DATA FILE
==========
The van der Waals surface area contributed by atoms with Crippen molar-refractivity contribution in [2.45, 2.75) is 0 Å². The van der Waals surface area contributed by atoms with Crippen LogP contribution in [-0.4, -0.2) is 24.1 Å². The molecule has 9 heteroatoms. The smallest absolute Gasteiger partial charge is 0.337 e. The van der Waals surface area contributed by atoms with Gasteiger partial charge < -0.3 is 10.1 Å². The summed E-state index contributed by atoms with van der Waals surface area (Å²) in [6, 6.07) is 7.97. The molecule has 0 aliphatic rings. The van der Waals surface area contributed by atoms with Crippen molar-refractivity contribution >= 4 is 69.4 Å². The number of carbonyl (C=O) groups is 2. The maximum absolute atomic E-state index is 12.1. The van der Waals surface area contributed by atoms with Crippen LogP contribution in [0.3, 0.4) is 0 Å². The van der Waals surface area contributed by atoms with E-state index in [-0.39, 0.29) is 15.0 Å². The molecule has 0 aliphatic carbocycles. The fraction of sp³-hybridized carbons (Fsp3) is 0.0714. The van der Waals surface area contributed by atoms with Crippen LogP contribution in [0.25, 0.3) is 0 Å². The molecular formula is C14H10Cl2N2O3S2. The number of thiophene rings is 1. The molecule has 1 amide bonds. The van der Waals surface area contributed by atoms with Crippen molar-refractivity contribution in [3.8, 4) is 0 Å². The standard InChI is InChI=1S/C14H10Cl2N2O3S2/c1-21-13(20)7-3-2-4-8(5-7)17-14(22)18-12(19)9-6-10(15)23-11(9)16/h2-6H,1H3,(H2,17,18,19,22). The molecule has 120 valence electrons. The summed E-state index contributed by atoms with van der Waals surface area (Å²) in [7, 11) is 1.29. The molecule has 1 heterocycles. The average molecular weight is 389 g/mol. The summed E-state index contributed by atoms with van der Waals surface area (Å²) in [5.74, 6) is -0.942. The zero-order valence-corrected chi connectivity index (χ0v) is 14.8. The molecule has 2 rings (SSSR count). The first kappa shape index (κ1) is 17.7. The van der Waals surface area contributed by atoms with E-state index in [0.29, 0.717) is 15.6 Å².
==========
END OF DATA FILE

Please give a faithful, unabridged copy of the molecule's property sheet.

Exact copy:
The van der Waals surface area contributed by atoms with Crippen molar-refractivity contribution in [2.45, 2.75) is 0 Å². The van der Waals surface area contributed by atoms with Crippen LogP contribution in [-0.4, -0.2) is 24.1 Å². The molecule has 9 heteroatoms. The smallest absolute Gasteiger partial charge is 0.337 e. The van der Waals surface area contributed by atoms with Gasteiger partial charge < -0.3 is 10.1 Å². The summed E-state index contributed by atoms with van der Waals surface area (Å²) in [6, 6.07) is 7.97. The molecule has 0 aliphatic rings. The van der Waals surface area contributed by atoms with Crippen molar-refractivity contribution >= 4 is 69.4 Å². The number of carbonyl (C=O) groups is 2. The maximum absolute atomic E-state index is 12.1. The van der Waals surface area contributed by atoms with Crippen LogP contribution in [0.3, 0.4) is 0 Å². The van der Waals surface area contributed by atoms with E-state index in [-0.39, 0.29) is 15.0 Å². The molecule has 0 aliphatic carbocycles. The fraction of sp³-hybridized carbons (Fsp3) is 0.0714. The van der Waals surface area contributed by atoms with Crippen LogP contribution in [0.25, 0.3) is 0 Å². The molecular formula is C14H10Cl2N2O3S2. The number of thiophene rings is 1. The molecule has 1 amide bonds. The van der Waals surface area contributed by atoms with Crippen molar-refractivity contribution in [3.8, 4) is 0 Å². The standard InChI is InChI=1S/C14H10Cl2N2O3S2/c1-21-13(20)7-3-2-4-8(5-7)17-14(22)18-12(19)9-6-10(15)23-11(9)16/h2-6H,1H3,(H2,17,18,19,22). The molecule has 120 valence electrons. The summed E-state index contributed by atoms with van der Waals surface area (Å²) in [7, 11) is 1.29. The molecule has 1 heterocycles. The average molecular weight is 389 g/mol. The summed E-state index contributed by atoms with van der Waals surface area (Å²) in [5.74, 6) is -0.942. The zero-order valence-corrected chi connectivity index (χ0v) is 14.8. The molecule has 2 rings (SSSR count). The first kappa shape index (κ1) is 17.7. The van der Waals surface area contributed by atoms with E-state index in [0.29, 0.717) is 15.6 Å².